This isn’t to say that Curtis’s interpretation doesn’t carry with it apparent inconsistencies of its own. Tribe and Matz point to two. First, the Constitution authorizes two rounds of punishment for a person convicted of an impeachable offense: (1) “removal from Office, and disqualification to hold and enjoy any Office of honor, Trust or Profit under the United States,” followed by (2) any additional “Indictment, Trial, Judgment and Punishment, according to Law.”112×112. U.S. Const. art. I, § 3, cl. 7. If an impeachment proceeding is a criminal proceeding, Tribe and Matz observe, then this clause is in tension with the Fifth Amendment, which declares, “No person shall be . . . subject for the same offence to be twice put in jeopardy of life or limb.”113×113. Id. amend. V; see Tribe & Matz, supra note 1314, at 47. Second, the Sixth Amendment, which applies to “all criminal prosecutions,” specifies that “the accused shall enjoy the right to a speedy and public trial, by an impartial jury of the State and district wherein the crime shall have been committed, which district shall have been previously ascertained by law.”114×114. U.S. Const. amend. VI. On its face, this amendment might be inconsistent with an impeachment proceeding in which the jury comes not from “the State and district wherein the crime shall have been committed”115×115. Id. but from the Senate.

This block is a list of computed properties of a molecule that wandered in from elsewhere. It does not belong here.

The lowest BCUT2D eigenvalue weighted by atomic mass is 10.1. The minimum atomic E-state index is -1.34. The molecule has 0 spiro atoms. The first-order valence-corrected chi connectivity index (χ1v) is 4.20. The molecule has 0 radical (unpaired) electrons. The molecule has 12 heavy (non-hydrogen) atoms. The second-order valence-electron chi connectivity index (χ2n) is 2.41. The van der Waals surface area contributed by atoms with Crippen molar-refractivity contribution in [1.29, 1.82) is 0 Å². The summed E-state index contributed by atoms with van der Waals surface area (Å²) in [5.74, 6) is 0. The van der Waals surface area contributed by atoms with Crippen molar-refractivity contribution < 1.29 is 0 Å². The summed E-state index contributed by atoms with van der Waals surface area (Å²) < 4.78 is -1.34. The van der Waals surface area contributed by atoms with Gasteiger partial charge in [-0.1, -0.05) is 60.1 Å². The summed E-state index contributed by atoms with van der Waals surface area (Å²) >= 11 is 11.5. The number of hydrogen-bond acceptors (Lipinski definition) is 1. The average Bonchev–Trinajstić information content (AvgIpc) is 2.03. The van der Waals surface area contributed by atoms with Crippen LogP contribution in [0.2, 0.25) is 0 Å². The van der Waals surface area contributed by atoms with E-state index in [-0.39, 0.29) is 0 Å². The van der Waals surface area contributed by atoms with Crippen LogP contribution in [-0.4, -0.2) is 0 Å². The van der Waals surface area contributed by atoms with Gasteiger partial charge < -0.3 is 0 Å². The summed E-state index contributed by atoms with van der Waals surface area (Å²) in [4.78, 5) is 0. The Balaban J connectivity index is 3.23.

These apparent inconsistencies can easily be untangled, however. On its own terms, the Fifth Amendment applies only to cases in which a person is put in jeopardy “of life or limb.” Although the Supreme Court has in recent years interpreted this phrase capaciously, it is difficult to characterize an impeachment proceeding as one that puts an impeached officer in any jeopardy of losing his or her life or limb. Instead, Congress’s judgment can extend only to “removal from Office” and “disqualification” — a punishment to be sure, but not one contemplated by the specific text of the Fifth Amendment. In any event, the Fifth Amendment was adopted three years after the ratification of the Constitution; even if the inconsistency were irreconcilable, all that would mean is that an impeached officer shouldn’t be subsequently prosecuted as the unamended version of the Constitution originally contemplated.